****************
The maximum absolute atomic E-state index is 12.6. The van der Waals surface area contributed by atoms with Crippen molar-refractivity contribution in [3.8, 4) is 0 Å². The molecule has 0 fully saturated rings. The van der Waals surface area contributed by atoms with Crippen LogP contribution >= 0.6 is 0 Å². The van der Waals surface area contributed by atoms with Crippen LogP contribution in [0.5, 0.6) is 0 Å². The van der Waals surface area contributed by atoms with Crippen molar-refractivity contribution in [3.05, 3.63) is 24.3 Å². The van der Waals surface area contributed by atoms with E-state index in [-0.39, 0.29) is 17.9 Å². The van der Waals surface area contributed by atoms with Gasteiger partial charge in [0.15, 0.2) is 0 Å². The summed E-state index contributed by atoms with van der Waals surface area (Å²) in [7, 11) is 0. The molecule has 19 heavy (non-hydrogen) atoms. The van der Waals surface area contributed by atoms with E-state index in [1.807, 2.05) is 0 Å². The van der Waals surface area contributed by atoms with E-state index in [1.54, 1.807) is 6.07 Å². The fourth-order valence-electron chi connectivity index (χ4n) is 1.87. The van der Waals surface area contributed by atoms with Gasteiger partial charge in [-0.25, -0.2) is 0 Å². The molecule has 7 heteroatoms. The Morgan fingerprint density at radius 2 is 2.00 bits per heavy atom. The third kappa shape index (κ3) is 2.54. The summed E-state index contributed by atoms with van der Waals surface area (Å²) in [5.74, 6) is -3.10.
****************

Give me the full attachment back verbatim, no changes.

The maximum absolute atomic E-state index is 12.6. The van der Waals surface area contributed by atoms with Crippen molar-refractivity contribution in [3.8, 4) is 0 Å². The molecule has 0 fully saturated rings. The van der Waals surface area contributed by atoms with Crippen LogP contribution >= 0.6 is 0 Å². The van der Waals surface area contributed by atoms with Crippen LogP contribution in [0.5, 0.6) is 0 Å². The van der Waals surface area contributed by atoms with Crippen molar-refractivity contribution in [3.05, 3.63) is 24.3 Å². The van der Waals surface area contributed by atoms with E-state index in [-0.39, 0.29) is 17.9 Å². The van der Waals surface area contributed by atoms with Gasteiger partial charge in [0.15, 0.2) is 0 Å². The summed E-state index contributed by atoms with van der Waals surface area (Å²) in [7, 11) is 0. The molecule has 19 heavy (non-hydrogen) atoms. The van der Waals surface area contributed by atoms with E-state index in [1.807, 2.05) is 0 Å². The van der Waals surface area contributed by atoms with E-state index in [1.54, 1.807) is 6.07 Å². The fourth-order valence-electron chi connectivity index (χ4n) is 1.87. The van der Waals surface area contributed by atoms with Gasteiger partial charge in [-0.25, -0.2) is 0 Å². The molecule has 7 heteroatoms. The Morgan fingerprint density at radius 2 is 2.00 bits per heavy atom. The third kappa shape index (κ3) is 2.54. The summed E-state index contributed by atoms with van der Waals surface area (Å²) in [5.74, 6) is -3.10.